A new safety information sheet has been developed for the South Australian construction industry to minimise the risks associated with mobile plant in the workplace.

The South Australian Construction Safety Alliance (SACSA) has developed a safety essentials flyer with support from SafeWork SA containing information to minimise risks associated with mobile plant in the workplace that will be shared and posted at their members worksites.

While this initiative is targeted primarily at the construction industry, working with or around mobile plant is a potential risk at any workplace with mobile plant.

During construction, mobile plant, such as multi-purpose tool carriers, elevating work platforms, delivery vehicles, earth moving equipment, prime movers and cranes, have the potential to seriously injure or kill people if they collide with them.

The safety flyer has been developed in the wake of three incidents in the past six weeks that resulted in high-risk work licence suspensions.

It is one of five SACSA safety initiatives in 2022.

The law

Work health and safety legislation require employers to ensure that risks to the health and safety of workers and others due to mobile plant (including vehicles) are eliminated or, if this is not possible, minimised so far as is reasonably practicable.

Employers must consult with workers when they identify hazards and make decisions about ways to eliminate or minimise risks.

PCBUs must also provide workers and others with adequate information, training, instruction or supervision to protect persons from plant-related risks. They must ensure that workers understand site specific safety policies and procedures for their workplace, including any traffic management policies or procedures. This includes other workers who share or utilise the workplace (eg other trades, delivery drivers), and may also apply to visitors to the workplace.

Effective traffic management procedures should be developed to suit the unique requirements of each individual workplace. The nature of the workplace can determine not only the type and effectiveness of control measures that can be implemented, but also how often these control measures should be reviewed to ensure that they remain effective.

Managing risks

The management of risks associated with mobile plant can be done by identifying traffic hazards in consultation with workers and mobile plant operators, and should include identifying:

  • where mobile plant (including vehicles) are in use
  • when mobile plant might interact with pedestrians or other mobile plant
  • potential collision areas with people, other plant or objects
  • how to eliminate the risk if possible (and practicable).

Risk elimination can be achieved by:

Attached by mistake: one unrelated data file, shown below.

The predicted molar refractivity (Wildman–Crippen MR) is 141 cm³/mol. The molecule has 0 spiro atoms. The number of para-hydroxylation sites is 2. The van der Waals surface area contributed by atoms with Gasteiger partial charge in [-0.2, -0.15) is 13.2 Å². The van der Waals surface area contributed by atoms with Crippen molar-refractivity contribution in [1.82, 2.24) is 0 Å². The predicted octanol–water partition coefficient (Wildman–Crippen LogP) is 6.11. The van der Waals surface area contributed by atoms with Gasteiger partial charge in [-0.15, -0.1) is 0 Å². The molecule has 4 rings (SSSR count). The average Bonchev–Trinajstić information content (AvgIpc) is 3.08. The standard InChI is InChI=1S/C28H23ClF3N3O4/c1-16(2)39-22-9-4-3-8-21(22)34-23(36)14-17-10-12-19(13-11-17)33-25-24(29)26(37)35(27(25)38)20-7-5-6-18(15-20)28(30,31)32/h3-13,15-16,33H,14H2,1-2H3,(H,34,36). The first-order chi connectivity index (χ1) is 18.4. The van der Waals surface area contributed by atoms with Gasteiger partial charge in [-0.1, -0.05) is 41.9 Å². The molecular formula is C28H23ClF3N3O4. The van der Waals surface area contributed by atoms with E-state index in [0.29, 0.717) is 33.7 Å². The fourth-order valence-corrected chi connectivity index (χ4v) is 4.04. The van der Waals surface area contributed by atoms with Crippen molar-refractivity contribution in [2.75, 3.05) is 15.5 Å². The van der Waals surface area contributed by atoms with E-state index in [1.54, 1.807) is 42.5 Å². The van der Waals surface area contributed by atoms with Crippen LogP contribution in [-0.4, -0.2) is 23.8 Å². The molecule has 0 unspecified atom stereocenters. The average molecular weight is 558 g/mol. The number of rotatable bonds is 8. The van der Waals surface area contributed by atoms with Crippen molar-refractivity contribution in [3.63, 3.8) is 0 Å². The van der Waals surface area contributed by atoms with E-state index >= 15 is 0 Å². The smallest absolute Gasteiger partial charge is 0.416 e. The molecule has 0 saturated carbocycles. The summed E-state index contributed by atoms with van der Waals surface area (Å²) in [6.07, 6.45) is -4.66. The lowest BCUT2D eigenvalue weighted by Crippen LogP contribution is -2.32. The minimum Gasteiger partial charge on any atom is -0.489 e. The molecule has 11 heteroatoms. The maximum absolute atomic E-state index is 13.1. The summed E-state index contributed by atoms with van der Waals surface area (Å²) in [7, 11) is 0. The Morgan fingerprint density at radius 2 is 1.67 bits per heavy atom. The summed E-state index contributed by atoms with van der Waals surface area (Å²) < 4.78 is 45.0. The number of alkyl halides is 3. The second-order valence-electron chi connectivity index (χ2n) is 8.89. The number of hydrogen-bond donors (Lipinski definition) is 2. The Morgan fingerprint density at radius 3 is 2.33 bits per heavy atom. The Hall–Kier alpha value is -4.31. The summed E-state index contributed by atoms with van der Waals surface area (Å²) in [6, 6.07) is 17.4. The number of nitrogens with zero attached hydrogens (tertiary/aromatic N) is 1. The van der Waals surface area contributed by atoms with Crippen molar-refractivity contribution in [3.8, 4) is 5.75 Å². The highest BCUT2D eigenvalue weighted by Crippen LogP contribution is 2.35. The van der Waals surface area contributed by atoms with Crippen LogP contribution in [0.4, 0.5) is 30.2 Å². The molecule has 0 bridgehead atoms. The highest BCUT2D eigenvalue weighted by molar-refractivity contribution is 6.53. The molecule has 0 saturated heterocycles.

• designing the workplace layout so that vehicles and pedestrians are separated through the use of separate site entry points or overhead pedestrian walkways
  • scheduling work so that vehicles and pedestrians are not operating simultaneously in the one area.

When risks cannot be removed, they can be minimised through the implementation of a traffic management plan and appropriate training for workers and visitors.

Control measures within the traffic management plan can include:

  • substituting mobile plant with other plant that has less risk
  • using bollards, barriers, safety rails, exclusion zones etc to separate pedestrians from moving plant and vehicles
  • using audible and visible alarms such as reversing alarms and flashing lights to identify moving plant
  • planning the site’s layout to minimise plant movement (eg drive-through access to minimise reversing, locating loading areas close to storage areas)
  • establishing traffic flow patterns, developing right of way procedures, providing signage and implementing speed limits
  • using spotters or dedicated traffic controllers
  • restricting access to essential personnel only
  • using high-visibility garments.

At most sites, a combination of control measures will be required to effectively manage the risks associated with mobile plant.

Control measures need to be regularly reviewed to ensure they remain effective, particularly at construction sites where the workplace is changing.

Systems should be in place to:

  • assess the effectiveness of current control measures
  • allow reporting and feedback on the effectiveness of the control measures
  • ensure workers are implementing control measures correctly
  • identify upcoming changes to the workplace environment (layout, shared services etc) or work procedures (new equipment or processes, worker training etc) before they occur, and assess the potential impact on control measures identify and assess possible alternate control measures.

Further information

Mobile plant – SafeWork SA

General guide for workplace traffic management – Safe Work Australia